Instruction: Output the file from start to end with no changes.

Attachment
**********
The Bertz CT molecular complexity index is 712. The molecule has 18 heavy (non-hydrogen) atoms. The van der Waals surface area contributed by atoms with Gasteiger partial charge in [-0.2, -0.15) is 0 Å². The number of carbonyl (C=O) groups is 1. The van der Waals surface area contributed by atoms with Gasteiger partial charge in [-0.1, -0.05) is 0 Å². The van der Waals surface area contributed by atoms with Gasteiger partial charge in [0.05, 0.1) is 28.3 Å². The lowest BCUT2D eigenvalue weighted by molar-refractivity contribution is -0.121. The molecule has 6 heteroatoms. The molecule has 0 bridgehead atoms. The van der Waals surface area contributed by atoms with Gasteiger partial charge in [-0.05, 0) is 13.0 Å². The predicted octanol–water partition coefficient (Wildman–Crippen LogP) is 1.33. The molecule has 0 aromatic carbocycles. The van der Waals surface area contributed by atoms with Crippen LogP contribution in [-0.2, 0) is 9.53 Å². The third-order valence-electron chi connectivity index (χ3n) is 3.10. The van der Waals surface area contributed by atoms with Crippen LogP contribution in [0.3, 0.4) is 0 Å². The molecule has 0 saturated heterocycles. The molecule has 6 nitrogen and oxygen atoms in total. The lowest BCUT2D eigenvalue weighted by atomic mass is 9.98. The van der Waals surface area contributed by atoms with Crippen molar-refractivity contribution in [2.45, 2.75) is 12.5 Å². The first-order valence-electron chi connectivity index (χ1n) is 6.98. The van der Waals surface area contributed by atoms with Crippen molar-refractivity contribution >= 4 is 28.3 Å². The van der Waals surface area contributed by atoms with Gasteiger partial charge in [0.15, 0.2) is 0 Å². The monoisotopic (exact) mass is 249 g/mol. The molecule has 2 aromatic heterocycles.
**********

The Bertz CT molecular complexity index is 712. The molecule has 18 heavy (non-hydrogen) atoms. The van der Waals surface area contributed by atoms with Gasteiger partial charge in [-0.2, -0.15) is 0 Å². The number of carbonyl (C=O) groups is 1. The van der Waals surface area contributed by atoms with Gasteiger partial charge in [-0.1, -0.05) is 0 Å². The van der Waals surface area contributed by atoms with Gasteiger partial charge in [0.05, 0.1) is 28.3 Å². The lowest BCUT2D eigenvalue weighted by molar-refractivity contribution is -0.121. The molecule has 6 heteroatoms. The molecule has 0 bridgehead atoms. The van der Waals surface area contributed by atoms with Gasteiger partial charge in [-0.05, 0) is 13.0 Å². The predicted octanol–water partition coefficient (Wildman–Crippen LogP) is 1.33. The molecule has 0 aromatic carbocycles. The van der Waals surface area contributed by atoms with Crippen LogP contribution in [-0.2, 0) is 9.53 Å². The third-order valence-electron chi connectivity index (χ3n) is 3.10. The van der Waals surface area contributed by atoms with Crippen LogP contribution in [0.3, 0.4) is 0 Å². The molecule has 0 saturated heterocycles. The molecule has 6 nitrogen and oxygen atoms in total. The lowest BCUT2D eigenvalue weighted by atomic mass is 9.98. The van der Waals surface area contributed by atoms with Crippen molar-refractivity contribution in [2.45, 2.75) is 12.5 Å². The first-order valence-electron chi connectivity index (χ1n) is 6.98. The van der Waals surface area contributed by atoms with Crippen molar-refractivity contribution >= 4 is 28.3 Å². The van der Waals surface area contributed by atoms with Gasteiger partial charge in [0.15, 0.2) is 0 Å². The monoisotopic (exact) mass is 249 g/mol. The molecule has 2 aromatic heterocycles.